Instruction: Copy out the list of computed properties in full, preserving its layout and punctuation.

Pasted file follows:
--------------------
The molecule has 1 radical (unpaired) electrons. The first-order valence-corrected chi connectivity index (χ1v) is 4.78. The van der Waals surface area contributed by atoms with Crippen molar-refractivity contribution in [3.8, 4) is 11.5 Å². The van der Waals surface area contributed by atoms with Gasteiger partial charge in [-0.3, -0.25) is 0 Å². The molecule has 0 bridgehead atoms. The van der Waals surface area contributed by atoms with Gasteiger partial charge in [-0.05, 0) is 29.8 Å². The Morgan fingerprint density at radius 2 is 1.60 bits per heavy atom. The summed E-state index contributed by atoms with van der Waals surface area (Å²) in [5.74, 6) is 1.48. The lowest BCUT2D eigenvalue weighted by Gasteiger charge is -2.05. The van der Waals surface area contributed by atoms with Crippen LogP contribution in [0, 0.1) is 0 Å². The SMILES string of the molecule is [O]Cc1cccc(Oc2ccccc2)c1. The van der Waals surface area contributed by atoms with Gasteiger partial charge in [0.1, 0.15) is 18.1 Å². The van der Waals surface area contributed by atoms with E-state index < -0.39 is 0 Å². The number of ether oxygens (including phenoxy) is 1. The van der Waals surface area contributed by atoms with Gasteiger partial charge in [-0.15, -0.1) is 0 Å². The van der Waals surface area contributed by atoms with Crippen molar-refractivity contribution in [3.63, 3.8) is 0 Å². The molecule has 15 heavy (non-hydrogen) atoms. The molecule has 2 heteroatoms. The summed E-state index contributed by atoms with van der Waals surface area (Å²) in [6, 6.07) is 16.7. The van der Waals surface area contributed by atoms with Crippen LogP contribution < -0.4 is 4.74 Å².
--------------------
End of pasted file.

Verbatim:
The molecule has 1 radical (unpaired) electrons. The first-order valence-corrected chi connectivity index (χ1v) is 4.78. The van der Waals surface area contributed by atoms with Crippen molar-refractivity contribution in [3.8, 4) is 11.5 Å². The van der Waals surface area contributed by atoms with Gasteiger partial charge in [-0.3, -0.25) is 0 Å². The molecule has 0 bridgehead atoms. The van der Waals surface area contributed by atoms with Gasteiger partial charge in [-0.05, 0) is 29.8 Å². The Morgan fingerprint density at radius 2 is 1.60 bits per heavy atom. The summed E-state index contributed by atoms with van der Waals surface area (Å²) in [5.74, 6) is 1.48. The lowest BCUT2D eigenvalue weighted by Gasteiger charge is -2.05. The van der Waals surface area contributed by atoms with Crippen LogP contribution in [0, 0.1) is 0 Å². The SMILES string of the molecule is [O]Cc1cccc(Oc2ccccc2)c1. The van der Waals surface area contributed by atoms with Gasteiger partial charge in [0.1, 0.15) is 18.1 Å². The van der Waals surface area contributed by atoms with E-state index < -0.39 is 0 Å². The number of ether oxygens (including phenoxy) is 1. The van der Waals surface area contributed by atoms with Gasteiger partial charge in [-0.15, -0.1) is 0 Å². The van der Waals surface area contributed by atoms with Crippen molar-refractivity contribution in [3.63, 3.8) is 0 Å². The molecule has 15 heavy (non-hydrogen) atoms. The molecule has 2 heteroatoms. The summed E-state index contributed by atoms with van der Waals surface area (Å²) in [6, 6.07) is 16.7. The van der Waals surface area contributed by atoms with Crippen LogP contribution < -0.4 is 4.74 Å².